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bizarre way a feeling of his own clinic >> idea. i was part of the healing process as each and every one of us go through trials and struggles. it is coping. if the coping mechanism. for me, denying being blind is hey open your eyes. the caseinate, buddy. it was hard not to deny it. but at the same time, part of not denying it except dean. and part of accepting the forgiveness process and for me being a christian, forgiving was the toughest thing i had to do was forget the man who blew himself a period it was hard. he had a mission. he had a purpose in just a greater purpose here, those two missions were conflicting with each other. uninsured -- i hope i did something onto a family over there they would forgive me. but that is difficult for me to forgive and i was able to finally forgive him. but on top of that i had to forgive myself because i was the
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one that placed myself there. i was the one, canada short story short story told aitchison from the military academy to go infantry chose to be in the unit i was then. i chose to be in a place that was at that time. i know all of this year, things happen to have a guess, they are not our choice. people do things to us and forcing upon us. people confront us and they are not our fault. but in my situation, i had to forgive myself. but most importantly, in the healing process, i had to ask god to forgive me. you know, we all say it is very difficult to forgive someone and trust me, i know it is. but to deny god, the person i have loved my whole life and the person i vote doubt torrents and then the person i say goodnight to live and good morning to first, to deny him was the
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hardest thing that i did and to ask for his forgiveness was difficult. but once i did that, i was able to start moving forward and start making mall steps and recovering. like i said a little earlier, it is not like the light just turned on. at meal time again i'm blind, let's go move on. no, it's difficult. the healing process takes time. it takes time to know that you're blind, to know that this is the life you're going to live, but to take small steps in getting out of bed, taking a shower, learning how to brush her teeth again come eat again. all these things take time. but in the end, i would never change a thing in my life. being blind, everything that has happened to me i would not change a thing because i know god has opened up the door for me to speak my beliefs come to share my beliefs on who he is and what i believe and i just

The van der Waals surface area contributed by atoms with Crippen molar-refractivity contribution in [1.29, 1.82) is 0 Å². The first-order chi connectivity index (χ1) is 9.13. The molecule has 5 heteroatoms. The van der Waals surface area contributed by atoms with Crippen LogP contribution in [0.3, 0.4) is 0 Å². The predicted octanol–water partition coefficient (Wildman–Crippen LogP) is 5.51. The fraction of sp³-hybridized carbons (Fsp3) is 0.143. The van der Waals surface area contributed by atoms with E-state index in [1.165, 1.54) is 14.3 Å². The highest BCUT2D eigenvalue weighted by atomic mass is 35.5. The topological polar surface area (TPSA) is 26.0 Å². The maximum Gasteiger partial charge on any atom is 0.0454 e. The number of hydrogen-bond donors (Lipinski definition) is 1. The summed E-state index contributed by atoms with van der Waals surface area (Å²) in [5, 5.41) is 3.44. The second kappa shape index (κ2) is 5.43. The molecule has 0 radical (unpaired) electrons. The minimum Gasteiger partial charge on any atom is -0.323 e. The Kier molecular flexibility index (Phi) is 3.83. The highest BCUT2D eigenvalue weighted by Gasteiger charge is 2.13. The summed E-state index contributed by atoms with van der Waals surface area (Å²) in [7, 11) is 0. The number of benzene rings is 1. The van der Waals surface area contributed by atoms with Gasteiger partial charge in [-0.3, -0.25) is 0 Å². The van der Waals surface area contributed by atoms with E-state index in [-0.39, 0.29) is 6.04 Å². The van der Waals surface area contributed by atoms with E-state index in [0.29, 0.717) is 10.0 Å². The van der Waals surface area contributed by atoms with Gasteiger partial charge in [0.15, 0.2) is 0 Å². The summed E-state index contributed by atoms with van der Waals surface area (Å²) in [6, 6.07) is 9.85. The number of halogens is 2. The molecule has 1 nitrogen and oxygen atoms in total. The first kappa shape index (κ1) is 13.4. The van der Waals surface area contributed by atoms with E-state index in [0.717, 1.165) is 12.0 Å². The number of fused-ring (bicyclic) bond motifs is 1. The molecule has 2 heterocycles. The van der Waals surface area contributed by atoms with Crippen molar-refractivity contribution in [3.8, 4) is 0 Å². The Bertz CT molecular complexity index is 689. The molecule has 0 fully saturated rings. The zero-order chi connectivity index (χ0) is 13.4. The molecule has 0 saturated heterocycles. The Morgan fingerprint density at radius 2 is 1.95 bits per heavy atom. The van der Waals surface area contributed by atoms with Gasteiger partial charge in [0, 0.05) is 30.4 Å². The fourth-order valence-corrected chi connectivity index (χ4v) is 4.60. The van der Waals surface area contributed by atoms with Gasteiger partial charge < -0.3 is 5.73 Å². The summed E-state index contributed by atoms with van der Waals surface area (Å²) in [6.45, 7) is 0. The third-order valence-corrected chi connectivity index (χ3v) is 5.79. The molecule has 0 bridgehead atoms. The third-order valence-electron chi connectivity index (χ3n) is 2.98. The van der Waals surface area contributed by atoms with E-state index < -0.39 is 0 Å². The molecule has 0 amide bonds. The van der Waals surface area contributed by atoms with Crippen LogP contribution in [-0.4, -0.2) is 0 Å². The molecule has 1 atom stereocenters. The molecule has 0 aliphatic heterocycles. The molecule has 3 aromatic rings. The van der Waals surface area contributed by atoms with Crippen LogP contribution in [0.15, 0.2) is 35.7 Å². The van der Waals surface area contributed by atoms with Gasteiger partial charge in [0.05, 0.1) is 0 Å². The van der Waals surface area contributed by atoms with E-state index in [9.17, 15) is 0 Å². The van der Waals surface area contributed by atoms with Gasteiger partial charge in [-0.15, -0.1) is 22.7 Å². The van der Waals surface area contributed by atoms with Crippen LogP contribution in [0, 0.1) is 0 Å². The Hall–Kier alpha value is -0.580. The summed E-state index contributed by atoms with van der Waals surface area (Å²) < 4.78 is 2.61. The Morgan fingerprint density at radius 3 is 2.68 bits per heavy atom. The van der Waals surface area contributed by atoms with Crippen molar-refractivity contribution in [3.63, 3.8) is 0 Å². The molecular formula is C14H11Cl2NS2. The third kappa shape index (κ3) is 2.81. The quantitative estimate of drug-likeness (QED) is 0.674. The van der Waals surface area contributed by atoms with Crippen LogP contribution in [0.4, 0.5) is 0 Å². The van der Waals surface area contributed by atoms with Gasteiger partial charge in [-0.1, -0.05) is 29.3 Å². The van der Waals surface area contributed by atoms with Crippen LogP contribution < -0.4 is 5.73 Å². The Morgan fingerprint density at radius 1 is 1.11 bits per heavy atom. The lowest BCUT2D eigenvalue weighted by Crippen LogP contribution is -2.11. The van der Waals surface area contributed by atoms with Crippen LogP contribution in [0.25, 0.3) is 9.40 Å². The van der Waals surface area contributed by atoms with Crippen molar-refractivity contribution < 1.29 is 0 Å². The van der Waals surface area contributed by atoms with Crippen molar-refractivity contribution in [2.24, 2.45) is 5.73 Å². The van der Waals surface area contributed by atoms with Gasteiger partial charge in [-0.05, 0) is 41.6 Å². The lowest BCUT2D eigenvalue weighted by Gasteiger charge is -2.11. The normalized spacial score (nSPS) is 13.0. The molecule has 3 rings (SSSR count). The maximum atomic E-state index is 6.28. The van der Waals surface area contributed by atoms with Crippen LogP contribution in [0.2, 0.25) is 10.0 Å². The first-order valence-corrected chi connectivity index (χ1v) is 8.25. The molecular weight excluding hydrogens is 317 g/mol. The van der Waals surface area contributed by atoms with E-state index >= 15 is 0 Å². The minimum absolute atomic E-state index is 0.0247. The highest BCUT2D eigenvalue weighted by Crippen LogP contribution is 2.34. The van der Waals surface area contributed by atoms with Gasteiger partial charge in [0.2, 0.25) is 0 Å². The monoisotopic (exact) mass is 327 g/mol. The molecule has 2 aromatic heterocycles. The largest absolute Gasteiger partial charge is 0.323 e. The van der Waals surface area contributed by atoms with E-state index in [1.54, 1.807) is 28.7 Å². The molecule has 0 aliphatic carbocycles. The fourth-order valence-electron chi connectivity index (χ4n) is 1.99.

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don't think i would've ever had that opportunity if i was on arbakai and not had my eyesight taken. so i would never change anything that it happened. but again come it started with me and it started with forgiveness. >> hello. i wanted to laugh, was anyone else injured during the attack quiet >> is actually other people that were injured. my squad leader who is in the right back hatch, he passed out because of the concussion blast and the gunner and the left rear hatch. so the striker has four hatches. the driver has won in the very